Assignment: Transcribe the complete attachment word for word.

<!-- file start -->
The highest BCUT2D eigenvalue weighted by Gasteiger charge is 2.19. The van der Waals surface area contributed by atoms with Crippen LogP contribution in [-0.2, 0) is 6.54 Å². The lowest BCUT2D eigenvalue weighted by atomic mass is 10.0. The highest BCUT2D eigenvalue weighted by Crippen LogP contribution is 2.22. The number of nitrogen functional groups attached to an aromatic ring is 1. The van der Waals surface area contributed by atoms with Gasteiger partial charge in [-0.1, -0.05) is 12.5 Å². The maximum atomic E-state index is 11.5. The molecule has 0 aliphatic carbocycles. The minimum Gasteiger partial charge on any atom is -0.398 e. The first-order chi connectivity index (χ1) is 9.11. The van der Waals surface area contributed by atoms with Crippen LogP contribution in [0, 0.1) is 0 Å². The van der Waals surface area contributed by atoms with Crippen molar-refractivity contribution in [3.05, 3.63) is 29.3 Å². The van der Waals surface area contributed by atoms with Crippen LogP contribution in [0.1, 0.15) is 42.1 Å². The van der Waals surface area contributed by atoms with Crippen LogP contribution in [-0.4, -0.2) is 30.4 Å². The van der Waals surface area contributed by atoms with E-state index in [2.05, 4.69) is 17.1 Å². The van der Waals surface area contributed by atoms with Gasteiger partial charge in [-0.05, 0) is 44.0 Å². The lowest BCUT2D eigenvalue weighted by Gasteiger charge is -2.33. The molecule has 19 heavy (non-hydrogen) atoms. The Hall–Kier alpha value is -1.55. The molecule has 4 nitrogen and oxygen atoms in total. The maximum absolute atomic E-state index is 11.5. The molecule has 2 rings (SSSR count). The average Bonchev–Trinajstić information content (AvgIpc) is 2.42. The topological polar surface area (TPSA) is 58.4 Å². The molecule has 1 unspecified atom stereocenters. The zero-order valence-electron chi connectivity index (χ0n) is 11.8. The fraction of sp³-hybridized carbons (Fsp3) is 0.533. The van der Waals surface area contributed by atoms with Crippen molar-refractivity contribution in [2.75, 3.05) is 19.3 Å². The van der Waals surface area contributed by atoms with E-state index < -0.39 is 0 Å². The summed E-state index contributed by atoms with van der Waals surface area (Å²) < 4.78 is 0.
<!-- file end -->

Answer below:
The highest BCUT2D eigenvalue weighted by Gasteiger charge is 2.19. The van der Waals surface area contributed by atoms with Crippen LogP contribution in [-0.2, 0) is 6.54 Å². The lowest BCUT2D eigenvalue weighted by atomic mass is 10.0. The highest BCUT2D eigenvalue weighted by Crippen LogP contribution is 2.22. The number of nitrogen functional groups attached to an aromatic ring is 1. The van der Waals surface area contributed by atoms with Gasteiger partial charge in [-0.1, -0.05) is 12.5 Å². The maximum atomic E-state index is 11.5. The molecule has 0 aliphatic carbocycles. The minimum Gasteiger partial charge on any atom is -0.398 e. The first-order chi connectivity index (χ1) is 9.11. The van der Waals surface area contributed by atoms with Crippen LogP contribution in [0, 0.1) is 0 Å². The van der Waals surface area contributed by atoms with Crippen molar-refractivity contribution in [3.05, 3.63) is 29.3 Å². The van der Waals surface area contributed by atoms with Crippen LogP contribution in [0.1, 0.15) is 42.1 Å². The van der Waals surface area contributed by atoms with Crippen LogP contribution in [-0.4, -0.2) is 30.4 Å². The van der Waals surface area contributed by atoms with E-state index in [2.05, 4.69) is 17.1 Å². The van der Waals surface area contributed by atoms with Gasteiger partial charge in [-0.05, 0) is 44.0 Å². The lowest BCUT2D eigenvalue weighted by Gasteiger charge is -2.33. The molecule has 19 heavy (non-hydrogen) atoms. The Hall–Kier alpha value is -1.55. The molecule has 4 nitrogen and oxygen atoms in total. The maximum absolute atomic E-state index is 11.5. The molecule has 2 rings (SSSR count). The average Bonchev–Trinajstić information content (AvgIpc) is 2.42. The topological polar surface area (TPSA) is 58.4 Å². The molecule has 1 unspecified atom stereocenters. The zero-order valence-electron chi connectivity index (χ0n) is 11.8. The fraction of sp³-hybridized carbons (Fsp3) is 0.533. The van der Waals surface area contributed by atoms with Crippen molar-refractivity contribution in [2.75, 3.05) is 19.3 Å². The van der Waals surface area contributed by atoms with E-state index < -0.39 is 0 Å². The summed E-state index contributed by atoms with van der Waals surface area (Å²) < 4.78 is 0.